Quotes from Gustave Moreau (1972) by Jean Paladilhe and Josbe Pierre as translated from the French by Bettina Wadia.
I am dominated by one thing, an irresistible, burning attraction towards the abstract. The expression of humanfeelings and the passions of man certainly interest me deeply, but I am less concerned with expressing the motions of the soul and mind than to render visible, so to speak, the inner flashes of intuition which have something divine in their apparent insignificance and reveal magic, even divine horizons, when they are transposed into the marvellous effects of pure plastic art.
I have designed a decorative and monumental work as a group of subjects representing the three ages of sacred and profane mythology: the Golden Age, the Silver Age and the Iron Age. I have symbolised these different ages by dividing each one into compositions representing the three phases of the day: morning, noon and evening.
The Golden Age comprises three compositions (Adam and childhood):
D— thought it was an extremely ingenious and intelligent device to have used a figure from pagan antiquity for the cycle of youth and poetry instead of a Biblical figure, because intelligence and poetry are far better personified in these periods which were devoted to art and the imagination than in the Bible which is all sentiment and religiosity.
The Silver Age, corresponding to the civilization of humanity, already begins to feel emotion; it is the age of poets. I can only find this cycle in Greece. The morning: inspiration. Noon: song. Evening: tears. —
The Iron Age. Decadence and fall of humanity. I shall represent Cain ploughing and Abel sowing. Noon: Cain rests while Abel tends the altar of the Lord from which smoke, a symbol of purity, rises straight to the heavens. The evening: death at the hands of Cain.
The first death corresponds to the other deaths in the two other paintings: sleep and death of the senses; tears and the death of the heart. Do you understand the progression?
Sleep, though sad, is gentler than tears which, though painful, are gentler than death. Ecstasy is more delightful than song, which is gentler than work. Prayer is superior to dreaming which is more elevated than manual work.
This bored fantastic woman, with her animalnature, giving herself the pleasure of seeing her enemy struck down, not a particularly keen one for her because she is so weary of having all her desires satisfied. This woman, walking nonchalantly in a vegetal, bestial manner, through the gardens that have just been stained by a horrible murder, which has frightened the executioner himself and made him flee distracted.... When I want to render these fine nuances, I do not find them in the subject, but in the nature of women in real life who seek unhealthy emotions and are too stupid even to understand the horror in the most appalling situations.
I am less concerned with expressing the motions of the soul and mind than to render visible, so to speak, the inner flashes of intuition which have something divine in their apparent insignificance...
One would have to coin a word for the occasion if one wished to characterise the talent of Gustave Moreau, the word colourism for example, which would well convey all that is excessive, superb and prodigious in his love for colour. … It is as if one were in the presence of an illuminator who had been a jeweller before becoming a painter and who, having yielded to the intoxication of colour, had ground rubies, sapphires, emeralds, topazes, opals, pearls and mother of pearl to make up his palette.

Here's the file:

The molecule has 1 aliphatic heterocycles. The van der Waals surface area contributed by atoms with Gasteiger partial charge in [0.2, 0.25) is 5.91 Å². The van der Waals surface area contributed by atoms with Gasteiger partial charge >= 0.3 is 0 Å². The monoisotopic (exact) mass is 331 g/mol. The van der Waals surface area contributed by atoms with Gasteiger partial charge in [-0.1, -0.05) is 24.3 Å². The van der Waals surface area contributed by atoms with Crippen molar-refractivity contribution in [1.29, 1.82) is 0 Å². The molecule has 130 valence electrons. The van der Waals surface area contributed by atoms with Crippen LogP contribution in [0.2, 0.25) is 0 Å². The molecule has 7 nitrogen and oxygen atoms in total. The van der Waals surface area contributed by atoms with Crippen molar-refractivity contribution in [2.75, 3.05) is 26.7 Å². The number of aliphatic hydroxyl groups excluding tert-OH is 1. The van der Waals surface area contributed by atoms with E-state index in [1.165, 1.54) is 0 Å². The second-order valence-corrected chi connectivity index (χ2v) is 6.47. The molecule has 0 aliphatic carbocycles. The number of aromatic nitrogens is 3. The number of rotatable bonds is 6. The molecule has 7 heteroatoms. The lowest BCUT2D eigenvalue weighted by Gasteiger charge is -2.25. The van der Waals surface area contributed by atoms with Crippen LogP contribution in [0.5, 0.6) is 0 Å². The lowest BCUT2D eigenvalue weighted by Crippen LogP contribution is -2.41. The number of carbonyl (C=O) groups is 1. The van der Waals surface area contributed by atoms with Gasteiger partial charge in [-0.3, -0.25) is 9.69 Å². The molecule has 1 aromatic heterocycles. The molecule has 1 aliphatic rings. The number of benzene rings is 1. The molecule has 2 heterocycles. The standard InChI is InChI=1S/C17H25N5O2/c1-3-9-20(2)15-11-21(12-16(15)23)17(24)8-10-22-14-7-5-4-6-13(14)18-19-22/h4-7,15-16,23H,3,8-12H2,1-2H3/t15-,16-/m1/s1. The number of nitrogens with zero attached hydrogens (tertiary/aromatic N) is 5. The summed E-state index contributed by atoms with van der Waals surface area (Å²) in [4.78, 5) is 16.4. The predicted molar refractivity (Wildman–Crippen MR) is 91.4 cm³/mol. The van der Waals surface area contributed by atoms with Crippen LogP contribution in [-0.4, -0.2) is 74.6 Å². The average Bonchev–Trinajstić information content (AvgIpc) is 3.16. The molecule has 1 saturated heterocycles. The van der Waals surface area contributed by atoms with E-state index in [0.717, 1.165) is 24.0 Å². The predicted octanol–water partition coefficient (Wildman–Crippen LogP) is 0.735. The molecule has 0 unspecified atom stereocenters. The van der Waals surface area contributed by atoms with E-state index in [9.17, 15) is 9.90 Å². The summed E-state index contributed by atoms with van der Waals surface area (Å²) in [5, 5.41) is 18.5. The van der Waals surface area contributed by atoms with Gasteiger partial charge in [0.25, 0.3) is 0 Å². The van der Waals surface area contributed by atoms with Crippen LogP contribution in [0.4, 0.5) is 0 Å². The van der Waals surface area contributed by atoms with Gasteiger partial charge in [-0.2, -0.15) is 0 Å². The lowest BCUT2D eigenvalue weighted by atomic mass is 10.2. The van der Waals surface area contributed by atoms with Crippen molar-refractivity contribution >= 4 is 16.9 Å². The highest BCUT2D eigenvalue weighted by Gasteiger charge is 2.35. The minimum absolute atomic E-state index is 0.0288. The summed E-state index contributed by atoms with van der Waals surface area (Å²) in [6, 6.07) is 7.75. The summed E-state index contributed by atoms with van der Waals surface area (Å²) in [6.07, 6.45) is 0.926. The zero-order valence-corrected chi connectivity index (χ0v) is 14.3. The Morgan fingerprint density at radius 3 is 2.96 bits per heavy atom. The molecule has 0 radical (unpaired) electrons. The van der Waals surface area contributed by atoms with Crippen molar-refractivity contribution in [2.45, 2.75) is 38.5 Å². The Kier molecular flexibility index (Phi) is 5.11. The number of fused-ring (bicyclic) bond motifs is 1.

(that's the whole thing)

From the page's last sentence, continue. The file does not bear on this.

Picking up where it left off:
My discovery, at the age of sixteen, of the Gustave Moreau museum influenced forever my idea of love... Beauty and love were first revealed to me there through the medium of a few faces, the poses of a few women.
..that distinguished aesthete (Gustave Moreau, ed.) who paints nothing than rubbish, it is because his dreams are suggested not by the inspiration of Nature, but by what he has seen in the museums.. ..I should like to have that good man under my wing, to point out to him the doctrine of a development of art by contact with Nature. It’s so sane, so comforting, the only just conception of art.
Quote by Paul Cézanne, in: a conversation with Vollard, in the studio of Cézanne, in Aix, 1896, as quoted in 'Cezanne', by Ambroise Vollard, Dover publications Inc. New York, 1984, p. 66
He believed that, in order to produce art that signifies at the exalted level he envisaged, the painter must develop the "eyes of the soul and spirit as well as the body." Moreau associated this inner vision with the predominant role of the imagination; following current ideas, he apparently connected this faculty with "psychological penetration" and the unconscious.... Moreau wrote that his "greatest effort" was devoted to directing his imaginative energies, to channeling "this outpouring of oneself."
Douglas W. Druick, in "Moreau's Symbolist Ideal" an essay used in the Metropolitan Museum of Art exhibit Gustave Moreau: Between Epic and Dream (1999)
He didn't set his pupils on the right road, he took them off it. He made them uneasy... .He didn't show us how to paint; he roused our imagination.
Moreau's figures are ambiguous; it is hardly possible to distinguish at the first glance which of two lovers is the man, which the woman; all his characters are linked by subtle bonds of relationship... lovers look as though they were related, brothers as though they were lovers, men have the faces of virgins, virgins the faces of youths; the symbols of Good and Evil are entwined and equivocally confused.